What does this film mean in terms of translation?
Benjamin or no?
Why is translation a theoretical subject? The practical/material versus the theoretical. How does it operate according to it's own presuppositions? IE: the assumption of commonality that can be conveyed (there is something that remains). From poetry, that is figured as figureative and practically untranslatable, to technical language that is ostensibly about translating what is to what is?
Why do we end up asking questions about the sacred or the inhuman? Why is so much around translation moved towards the untranslatable.
We've had themes that we've considered:
The documentary / The actual
Truth / Pure language (the idea that behind every language is some broader framework of a total or absolute language that is always in operation but can never be grasped - it's not a language that we can claim or unclaim) is it always lost? is language always a kind of mourning for total and absolute communication?
what about De Mann's claim that language is what makes us feel the inhuman? The non-human (might be one of the registers within which this plays out).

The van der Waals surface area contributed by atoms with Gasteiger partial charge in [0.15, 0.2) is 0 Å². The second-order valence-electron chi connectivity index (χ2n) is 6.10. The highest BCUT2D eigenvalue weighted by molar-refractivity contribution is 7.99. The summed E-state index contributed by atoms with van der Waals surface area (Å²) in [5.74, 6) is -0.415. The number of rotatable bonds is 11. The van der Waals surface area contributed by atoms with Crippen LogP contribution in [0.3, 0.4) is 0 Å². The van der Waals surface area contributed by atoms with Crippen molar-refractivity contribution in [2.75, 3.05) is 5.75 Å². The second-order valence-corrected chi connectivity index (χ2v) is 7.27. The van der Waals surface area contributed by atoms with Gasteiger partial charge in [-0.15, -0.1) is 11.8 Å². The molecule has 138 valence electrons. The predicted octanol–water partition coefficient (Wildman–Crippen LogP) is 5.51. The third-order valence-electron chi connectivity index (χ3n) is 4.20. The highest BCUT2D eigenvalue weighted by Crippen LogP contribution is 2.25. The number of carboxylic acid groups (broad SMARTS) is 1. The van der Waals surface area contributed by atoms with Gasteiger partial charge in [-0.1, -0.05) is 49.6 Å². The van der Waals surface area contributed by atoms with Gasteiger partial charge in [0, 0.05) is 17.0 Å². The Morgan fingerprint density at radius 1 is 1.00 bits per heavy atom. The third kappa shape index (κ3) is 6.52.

non-human - that is not human (ie: stones, animals, this is not a judgment)
inhuman - cruel, unethical, evaluative, pejorative
Nozomi - are the people around her inhuman? Is she nonhuman?
The idea that foreign languages are somehow nonhuman - very standard structure of racism.
Murders in the Rue Morgue - brutal murder that happens off screen, where everyone assumes they can hear the murderer speak, but speak a language they don't know but they recognize (I recognize a language that I do not know).... but that's the catch - everyone who hears the murder proceeds upon their own (racist) assumptions about languages they do not know).
Translation is the moment when one meets the other - so Nozomi's active communication with others is a translation of her self .... additionally, she's on the borderline - although she understands the language but she's always differentiated
through language we believe we can represent ourselves - it's similar to pure language - although we may master it
It' not that she's inquiring language, it's that she's inquiring speech? She hasn't had air - to get air out - she's only been filled with air before - that's why the sound of her breathing becomes a harbinger of her ability to speak
It's not the kind of penetration that is her sexual pleasure, it is the moment of eros where he fills her up with his breath - she is literally filled with him without penetration - the possibility of actually being connected to someone, people are inside her (in a sexual sense, but that does nothing for her - it's mechanical and no investment in her detachable vagina that matter of fact gets clean) but there is something that takes place from his mouth into her plug.
sidebar - office feminism? i dunno if it works or not:
also posted to dreamwidth | you can reply here or there | um, but don't worry, i'm still an lj girl